Renewing a love for the game

After a trip to Africa, Ugo Nwaigwe rediscovered her love for basketball.

As Ugo Nwaigwe entered the Wagner women’s basketball film room following the team’s loss to St. John’s Unversity—its fifth-straight loss to open the 2014-15 season—leaving the program was the last thing on her mind.

But as the year wore on, she lost faith in her coach, Lisa Cermignano, and she thought it was time.

“It didn’t make sense to me anymore, playing for her,” Nwaigwe said. “I just didn’t believe in her.”

Nwaigwe, then a senior, was coming off a year in which she was named the Northeast Conference Defensive Player of the Year and finished fourth among Division I players, with 3.8 blocked shots per game during the 2013-14 season.

With the Law School Admission Test looming in the spring semester, the 6-foot-3-inch graduate senior center felt she could leave the program, be at peace leaving basketball and prepare for the exam.

It wasn’t that easy.

“When I quit, I lost my love for the game,” Nwaigwe said. “I didn’t want to play anymore, and I couldn’t watch college basketball without getting emotional.”

After leaving the program, Nwaigwe traveled to Nigeria with her parents for the holiday season. With the basketball season carrying into winter break, Nwaigwe never had the chance to see her extended family.

During her visit, she received phone calls and emails from several programs, offering her a fresh start.

“I didn’t realize how unhappy something I loved was making me,” Nwaigwe said. “Some kids don’t even go to school or have a basketball and are still smiling and it made me so upset. When I came back from Nigeria, I wanted to play again.”

Nwaigwe arrived in her Valley Stream, New York home and called Temple assistant coach Willnett Crockett, expressing her interest in the program.

“Temple was the only school on the list that I ever contacted,” Nwaigwe said. “My old [American Athletic Union] coach [Rich Slater] was in contact with the staff, so he was helping me.”

When she visited Temple last spring, she felt a different culture among her teammates and coaches. After visiting, sophomore guard Donnaizha Fountain convinced Nwaigwe to be a part of coach Tonya Cardoza’s team.

“I’m not used to having a relationship with a coach, which is really sad,” Nwaigwe said. “I came here and saw coach Cardoza hugging her players and joking around. It’s a real basketball family.”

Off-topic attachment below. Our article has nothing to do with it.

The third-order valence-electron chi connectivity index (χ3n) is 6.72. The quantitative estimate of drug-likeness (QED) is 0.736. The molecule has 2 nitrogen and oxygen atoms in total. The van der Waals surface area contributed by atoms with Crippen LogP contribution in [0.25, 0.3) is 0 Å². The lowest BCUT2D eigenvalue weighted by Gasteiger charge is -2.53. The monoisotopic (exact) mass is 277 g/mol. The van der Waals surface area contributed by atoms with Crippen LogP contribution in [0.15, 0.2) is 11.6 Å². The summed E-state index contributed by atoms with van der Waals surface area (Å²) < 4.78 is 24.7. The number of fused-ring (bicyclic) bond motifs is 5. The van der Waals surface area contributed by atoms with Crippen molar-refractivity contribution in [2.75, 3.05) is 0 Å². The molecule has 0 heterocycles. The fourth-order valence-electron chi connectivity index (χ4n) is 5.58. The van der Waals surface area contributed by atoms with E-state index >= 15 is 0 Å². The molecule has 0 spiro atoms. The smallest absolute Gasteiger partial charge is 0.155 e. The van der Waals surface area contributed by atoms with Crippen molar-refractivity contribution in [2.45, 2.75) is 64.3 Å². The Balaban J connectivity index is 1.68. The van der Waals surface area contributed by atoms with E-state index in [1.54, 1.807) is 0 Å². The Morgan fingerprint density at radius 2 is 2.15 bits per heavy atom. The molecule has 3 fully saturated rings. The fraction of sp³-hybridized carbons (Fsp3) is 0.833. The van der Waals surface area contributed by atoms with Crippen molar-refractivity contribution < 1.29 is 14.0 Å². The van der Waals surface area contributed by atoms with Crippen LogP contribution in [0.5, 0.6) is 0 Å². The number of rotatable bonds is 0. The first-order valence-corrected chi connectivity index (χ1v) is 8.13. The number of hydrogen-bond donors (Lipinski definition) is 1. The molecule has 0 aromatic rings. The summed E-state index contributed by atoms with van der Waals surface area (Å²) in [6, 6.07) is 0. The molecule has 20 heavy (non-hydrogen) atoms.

But before the start of the Owls’ regular season opener against the University of Florida Nov. 13, 2015, Nwaigwe was still nervous on the court.

Nwaigwe said she lost some confidence after suffering an achilles injury during the 2012-13 season, but quitting the team at Wagner was even worse.

“Every time I had the ball and would go in for a layup, in my mind, I already missed it,” Nwaigwe said. “I lost my timing for blocking shots. I was missing layups and free throws.”

Before heading home at the end of the fall semester, Temple assistant coach Meg Barber worked with Nwaigwe on her offensive game, instructing her to make 100 left-handed layups in a row before she could leave the gym.

“My whole confidence and mindset just went away,” Nwaigwe said. “I’m just so much more relaxed here and now playing my game with no restrictions.”

After averaging 12.1 minutes, 2.2 points, and 0.9 blocks in nine nonconference games, Nwaigwe is second in the American Athletic Conference with 1.6 blocks per game. She is also averaging 3.3 points in 14.9 minutes.

“She’s a presence,” Cardoza said. “She’s blocking shots, and she’s being aggressive. Ugo’s size definitely helps us.”

In six of the 15 games Nwaigwe has appeared in this season, she has recorded two-or-more blocks seven times, including two games with five blocks.

“When you have someone like Ugo step in, it takes pressure off of some of the guards,” Fountain said. “Coach [Cardoza] is big on who will step up for us, so seeing someone like Ugo come in and do what is asked of her is awesome.”

Mark McCormick can be reached at or on Twitter @MarkJMcCormick

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